A Paithani saree is a luxury in itself. It is distinguished by its feature of looking exactly the same on both sides, including the border and the pallu. This saree forms a part of the bridal trousseau in Maharashtra and does not lose its shine over time, unlike other silks. The basic colours that the saree comes in are sky blue, red, yellow, green, magenta and purple, with two dominating colours: one on the saree and the other on the border and the pallu.

This craft dates back to the Satvahana dynasty that ruled from the 2nd century BC to the 2nd century AD. Since it originated in Paithan, in Aurangabad, this fine silk handloom saree derives its name from the town itself. Paithani sarees rose to fame during the Mughal era, especially during the time of Aurangzeb. After suffering a setback during the advent of the British rule, the Peshwas revived the craft in the 17th century. In fact, they settled the weavers in Yeola, which is a hub for Paithani today.

The weaving technique is a lot like tapestry weaving. Once upon a time, the sarees were woven from silk threads that came from China and zari made locally from real gold and silver threads. Today, mulberry silk from Bangalore is used to weave these sarees along with zari from Surat. To craft a genuine six-yard Paithani, about 500 g of silk thread and 250 g of zari thread are used. For a nine-yard piece, the weight can rise up to 900 g.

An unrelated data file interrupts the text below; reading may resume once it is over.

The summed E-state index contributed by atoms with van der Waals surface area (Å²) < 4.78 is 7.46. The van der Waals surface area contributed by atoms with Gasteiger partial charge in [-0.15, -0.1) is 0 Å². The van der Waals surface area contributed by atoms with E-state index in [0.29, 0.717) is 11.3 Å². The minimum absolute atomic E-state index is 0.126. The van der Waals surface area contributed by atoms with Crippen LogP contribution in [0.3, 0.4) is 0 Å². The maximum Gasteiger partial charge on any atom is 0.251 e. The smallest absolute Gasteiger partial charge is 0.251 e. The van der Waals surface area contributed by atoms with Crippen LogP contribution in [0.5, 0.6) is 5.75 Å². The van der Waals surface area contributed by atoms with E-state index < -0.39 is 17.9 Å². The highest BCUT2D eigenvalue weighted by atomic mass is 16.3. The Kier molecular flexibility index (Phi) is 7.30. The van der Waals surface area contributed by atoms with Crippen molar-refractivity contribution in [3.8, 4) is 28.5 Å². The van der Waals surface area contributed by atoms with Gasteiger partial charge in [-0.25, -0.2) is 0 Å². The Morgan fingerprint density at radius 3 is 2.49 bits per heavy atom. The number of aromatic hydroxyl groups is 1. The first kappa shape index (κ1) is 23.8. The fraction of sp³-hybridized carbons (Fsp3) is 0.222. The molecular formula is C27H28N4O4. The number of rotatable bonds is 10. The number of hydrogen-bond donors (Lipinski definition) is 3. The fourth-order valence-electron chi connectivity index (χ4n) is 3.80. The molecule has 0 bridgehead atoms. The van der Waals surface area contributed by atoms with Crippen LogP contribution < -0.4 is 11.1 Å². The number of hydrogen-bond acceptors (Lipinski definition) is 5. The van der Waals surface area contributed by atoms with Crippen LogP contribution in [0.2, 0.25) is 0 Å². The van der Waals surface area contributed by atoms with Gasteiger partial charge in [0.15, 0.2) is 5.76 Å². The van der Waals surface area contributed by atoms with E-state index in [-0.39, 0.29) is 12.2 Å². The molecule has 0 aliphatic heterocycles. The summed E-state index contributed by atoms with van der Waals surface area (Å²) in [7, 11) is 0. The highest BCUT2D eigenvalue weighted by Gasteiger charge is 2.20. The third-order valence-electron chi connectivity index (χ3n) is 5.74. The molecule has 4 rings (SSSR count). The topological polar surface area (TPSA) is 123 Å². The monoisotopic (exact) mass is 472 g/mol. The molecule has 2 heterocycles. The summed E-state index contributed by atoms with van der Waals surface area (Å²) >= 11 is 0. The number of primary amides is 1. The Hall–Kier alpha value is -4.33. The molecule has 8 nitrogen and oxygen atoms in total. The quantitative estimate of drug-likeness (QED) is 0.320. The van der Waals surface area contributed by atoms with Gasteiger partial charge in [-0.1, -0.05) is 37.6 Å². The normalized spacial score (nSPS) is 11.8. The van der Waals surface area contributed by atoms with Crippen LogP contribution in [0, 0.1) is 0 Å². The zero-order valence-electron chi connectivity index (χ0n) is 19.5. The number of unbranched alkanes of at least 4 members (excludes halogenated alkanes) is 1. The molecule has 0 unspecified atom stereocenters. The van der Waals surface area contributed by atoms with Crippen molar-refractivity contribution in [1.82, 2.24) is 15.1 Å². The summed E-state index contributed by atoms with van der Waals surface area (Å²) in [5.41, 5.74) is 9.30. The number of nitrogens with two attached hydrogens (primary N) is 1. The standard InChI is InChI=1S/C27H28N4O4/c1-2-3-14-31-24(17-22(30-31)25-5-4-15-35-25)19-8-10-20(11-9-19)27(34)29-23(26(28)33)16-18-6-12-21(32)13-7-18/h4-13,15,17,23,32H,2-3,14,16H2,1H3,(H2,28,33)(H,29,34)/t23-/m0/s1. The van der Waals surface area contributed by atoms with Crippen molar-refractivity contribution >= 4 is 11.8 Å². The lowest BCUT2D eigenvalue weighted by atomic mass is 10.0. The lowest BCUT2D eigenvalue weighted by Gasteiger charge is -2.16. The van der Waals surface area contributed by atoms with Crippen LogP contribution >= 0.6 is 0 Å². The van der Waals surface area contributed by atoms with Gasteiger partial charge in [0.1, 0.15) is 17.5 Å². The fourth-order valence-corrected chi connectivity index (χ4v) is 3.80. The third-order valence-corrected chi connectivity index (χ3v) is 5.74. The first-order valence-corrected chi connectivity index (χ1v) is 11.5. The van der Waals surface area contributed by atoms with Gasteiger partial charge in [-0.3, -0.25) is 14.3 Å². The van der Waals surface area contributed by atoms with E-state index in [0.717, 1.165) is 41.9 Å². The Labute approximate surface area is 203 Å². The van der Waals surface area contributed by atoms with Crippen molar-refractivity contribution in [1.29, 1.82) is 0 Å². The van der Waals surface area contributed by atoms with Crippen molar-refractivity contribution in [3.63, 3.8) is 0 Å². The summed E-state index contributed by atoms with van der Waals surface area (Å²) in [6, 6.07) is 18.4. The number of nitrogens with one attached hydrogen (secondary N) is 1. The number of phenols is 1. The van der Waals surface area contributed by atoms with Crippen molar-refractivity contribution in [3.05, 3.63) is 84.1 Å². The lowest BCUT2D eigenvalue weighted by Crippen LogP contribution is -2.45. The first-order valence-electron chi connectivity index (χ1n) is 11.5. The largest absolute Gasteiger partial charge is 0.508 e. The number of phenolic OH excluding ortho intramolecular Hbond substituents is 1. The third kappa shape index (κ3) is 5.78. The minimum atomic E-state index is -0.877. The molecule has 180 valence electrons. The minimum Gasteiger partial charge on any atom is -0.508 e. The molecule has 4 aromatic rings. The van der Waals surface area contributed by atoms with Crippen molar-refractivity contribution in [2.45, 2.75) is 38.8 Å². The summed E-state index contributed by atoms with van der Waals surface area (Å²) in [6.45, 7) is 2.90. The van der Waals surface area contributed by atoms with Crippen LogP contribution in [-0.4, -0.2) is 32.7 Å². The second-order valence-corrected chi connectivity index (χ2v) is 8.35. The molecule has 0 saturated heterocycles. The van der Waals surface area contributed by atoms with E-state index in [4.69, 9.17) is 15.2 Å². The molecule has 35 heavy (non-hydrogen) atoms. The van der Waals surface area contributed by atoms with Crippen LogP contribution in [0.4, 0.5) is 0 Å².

For the process, raw silk threads are dyed with natural colours taken from minerals, plants, vegetables and rocks. These threads are then transferred to the reels and loaded onto the loom. The most laborious part of the process is the preparation of the loom, which takes about a day. This step determines the colour, design and other details of the product. The time taken to create a saree is about a month or two and involves careful coordination of hand, foot and eye. While one colour thread is used length-wise, another colour is used width-wise. This step enables the saree to reflect light off it and display a beautiful colour play. It appears as it the saree is almost changing its colour.

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